Three-ton tree crashes into Truckee home
Monday night was a chilly one for Truckee residents Laury and Aaron Vincent, whose home was smashed by a three-ton tree around midnight.
The couple was unharmed, but the same could not be said for their Sierra Meadows house.
“I heard the wind and a crashing, and I knew instantly what it was,” said Laury Vincent, who was nine-months pregnant at the time of the crash. “It’s weird ” I had a premonition about this.”
The Vincents have a 32-by-12.5-foot skate ramp in their backyard that took the brunt of the tree’s fall and likely kept the tree from slamming down into the bedroom where the couple was sleeping, Laury Vincent said.
“The top of the tree ” the top 20 or 30 feet ” fell just like a nail through the roof,” said neighbor Linda Hoopengarner.
That type of tree-top break is not uncommon in high winds, said Sam Watson of Sam Watson and Sons Tree Service.
“My family is fine and my animals are safe, so that’s all that really matters,” Laury Vincent said.
Another tree versus building incident occurred late Monday night at Donner Lake Village Resort, though little damage was sustained, said Lynda Perron, general manager of the rental properties.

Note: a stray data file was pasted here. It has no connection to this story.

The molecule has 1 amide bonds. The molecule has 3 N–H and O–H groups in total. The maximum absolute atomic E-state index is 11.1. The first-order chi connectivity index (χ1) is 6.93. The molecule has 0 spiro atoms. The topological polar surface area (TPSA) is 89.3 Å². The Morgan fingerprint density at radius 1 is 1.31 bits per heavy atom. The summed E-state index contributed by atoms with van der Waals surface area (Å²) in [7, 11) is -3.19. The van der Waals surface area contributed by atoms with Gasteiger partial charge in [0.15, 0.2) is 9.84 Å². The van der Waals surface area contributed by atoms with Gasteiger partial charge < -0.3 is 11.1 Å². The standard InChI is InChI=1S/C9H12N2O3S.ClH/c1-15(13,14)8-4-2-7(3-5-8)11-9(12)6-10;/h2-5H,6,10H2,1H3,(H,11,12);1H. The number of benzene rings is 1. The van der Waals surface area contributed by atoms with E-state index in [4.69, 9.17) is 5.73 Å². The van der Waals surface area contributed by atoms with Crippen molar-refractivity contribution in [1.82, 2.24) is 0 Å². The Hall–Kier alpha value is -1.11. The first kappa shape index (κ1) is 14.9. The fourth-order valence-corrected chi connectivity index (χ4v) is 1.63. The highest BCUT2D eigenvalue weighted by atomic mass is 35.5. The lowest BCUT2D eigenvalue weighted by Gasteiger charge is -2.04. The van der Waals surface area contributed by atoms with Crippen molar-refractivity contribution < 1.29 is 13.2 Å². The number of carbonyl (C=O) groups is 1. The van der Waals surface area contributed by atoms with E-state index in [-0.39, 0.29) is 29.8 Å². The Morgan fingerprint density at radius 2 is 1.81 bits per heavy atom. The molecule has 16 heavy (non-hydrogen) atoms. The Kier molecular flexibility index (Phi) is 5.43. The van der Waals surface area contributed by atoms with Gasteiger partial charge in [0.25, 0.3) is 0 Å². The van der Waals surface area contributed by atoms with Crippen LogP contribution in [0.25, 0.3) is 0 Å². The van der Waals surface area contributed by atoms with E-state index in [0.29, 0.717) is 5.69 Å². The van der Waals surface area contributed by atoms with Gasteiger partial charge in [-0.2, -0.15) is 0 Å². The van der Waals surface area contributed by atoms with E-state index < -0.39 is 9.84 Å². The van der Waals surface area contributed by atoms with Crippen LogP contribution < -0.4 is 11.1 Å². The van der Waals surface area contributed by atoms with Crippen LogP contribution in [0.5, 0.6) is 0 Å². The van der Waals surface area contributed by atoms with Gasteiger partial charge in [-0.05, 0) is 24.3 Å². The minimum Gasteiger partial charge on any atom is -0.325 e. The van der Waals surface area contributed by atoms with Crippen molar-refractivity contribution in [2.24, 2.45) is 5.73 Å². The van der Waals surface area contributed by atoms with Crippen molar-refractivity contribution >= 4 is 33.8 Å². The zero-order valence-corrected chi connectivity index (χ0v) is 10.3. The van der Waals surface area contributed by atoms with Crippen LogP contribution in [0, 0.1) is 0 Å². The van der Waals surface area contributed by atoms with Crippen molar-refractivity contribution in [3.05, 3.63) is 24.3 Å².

A tree, 30 inches in diameter, snapped in three and fell against a rental condominium building, Perron said.
Guests were staying in the two rooms that were hit, but no one was harmed and the customers were able to move to new rooms without incident.
“We are so lucky,” Perron said. “Yes, the tree came down. Yes, it was a disruption to the guests, but everyone is fine and we are so glad.”
The first responders at Truckee Fire Protection District didn’t get much sleep Monday night, said Gene Welch, Truckee fire’s public safety and information officer.
Big tree falls like this are not typical, he added.
“It was a bad night with unique weather,” Welch said of the storm that raged through the Sierra Monday evening and brought to town winds in excess of 40 mph.
It’s hard to be prepared for such an event, he said, but there are plenty of precautions to take in the aftermath.
“The first thing you always want to do during a wind event ” before you even move ” is look up,” Welch said.
After evacuating a home, look for dangling power lines and “widow makers,” tree branches that have broken but are still hanging in the tree. It is also important to locate any downed power lines and to stay away from them, Welch said.
Disconnect or turn off all utilities, including gas, propane and electrical power to avoid fire, Welch said. Then seek shelter in a vehicle or at a neighbor’s house and call 911.
” The Sun’s Emma Garrard contributed to this report.